Around a third of the estimated 5,000 European jihadists who went to Syria and Iraq have returned to Europe, and some may have orders to attack, an EU report warned Wednesday.
Up to 2,500 fighters from Europe remained on the battlefield but their massive return in the short term seemed unlikely, according to the report seen by AFP.
Belgium expressed concern last month that jihadists were increasingly returning to Europe as US-backed coalition forces drive the Islamic State (IS) group from territory in Syria and Iraq.
The report said between 15 to 20 percent of the Europeans have died on the battlefield, around 30 to 35 percent have returned and 50 percent remain in the battle theatre, which amounted to between 2,000 and 2,500 Europeans.
As many as 1,750 may have returned, based on the percentages listed in the report which EU counter-terrorism coordinator Gilles de Kerchove will present to EU interior ministers on Friday.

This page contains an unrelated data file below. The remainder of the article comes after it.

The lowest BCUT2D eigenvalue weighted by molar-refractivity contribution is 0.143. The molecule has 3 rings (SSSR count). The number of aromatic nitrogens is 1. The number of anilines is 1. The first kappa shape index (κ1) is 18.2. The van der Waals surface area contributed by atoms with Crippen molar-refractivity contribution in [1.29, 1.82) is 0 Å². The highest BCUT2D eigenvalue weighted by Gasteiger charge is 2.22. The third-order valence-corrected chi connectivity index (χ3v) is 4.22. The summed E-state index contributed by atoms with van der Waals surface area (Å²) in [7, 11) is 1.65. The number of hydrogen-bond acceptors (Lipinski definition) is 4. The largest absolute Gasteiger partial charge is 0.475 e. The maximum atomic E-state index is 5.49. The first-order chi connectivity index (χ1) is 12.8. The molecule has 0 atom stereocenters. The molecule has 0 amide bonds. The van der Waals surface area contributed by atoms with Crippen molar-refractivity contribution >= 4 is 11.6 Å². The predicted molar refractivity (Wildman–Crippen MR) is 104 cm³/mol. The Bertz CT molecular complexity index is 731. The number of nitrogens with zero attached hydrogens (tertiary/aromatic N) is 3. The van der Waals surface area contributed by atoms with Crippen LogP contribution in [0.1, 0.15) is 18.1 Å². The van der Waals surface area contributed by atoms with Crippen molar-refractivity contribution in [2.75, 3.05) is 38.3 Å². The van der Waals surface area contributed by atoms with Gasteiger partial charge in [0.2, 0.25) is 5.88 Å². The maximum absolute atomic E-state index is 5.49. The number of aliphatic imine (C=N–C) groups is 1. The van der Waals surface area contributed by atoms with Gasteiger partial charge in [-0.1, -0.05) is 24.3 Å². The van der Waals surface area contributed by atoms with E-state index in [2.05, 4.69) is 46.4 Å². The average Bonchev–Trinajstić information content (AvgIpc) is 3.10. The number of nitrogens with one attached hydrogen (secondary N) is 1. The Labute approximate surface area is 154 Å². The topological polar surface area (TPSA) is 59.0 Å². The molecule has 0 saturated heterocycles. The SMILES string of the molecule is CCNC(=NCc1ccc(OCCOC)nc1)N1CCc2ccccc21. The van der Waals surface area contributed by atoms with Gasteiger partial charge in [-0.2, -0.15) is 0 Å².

The report said there were two types of "foreign terrorist fighters" returning.
"Those in the majority that will drift back, and those who will be sent back on specific missions, which are of most concern," the report warned.
It said even some European women and children born or raised in the so-c alled caliphate declared by IS in Iraq and Syria could pose a security threat as they may have been radicalised.
Without giving figures, it said some returnees have been convicted and serving prison sentences, while others are being monitored and some are free in their communities.
It recalled that foreign fighters who have returned to Europe have staged both foiled and successful attacks, including the slaughter in Paris in November last year and this year's bombings in Brussels in March.
Both sets of attacks were claimed by IS, which is also known by its Arabic acronym Daesh.
"There is also a significant foreign terrorist fighter contingent with Daesh in Libya which might attempt to use their nationality or family connections to return to Europe," the report said.
It said returnees were keeping in touch with Daesh in the Middle East via social media and increasingly turning from mainstream Twitter to the encrypted one-to-one messaging service Telegram.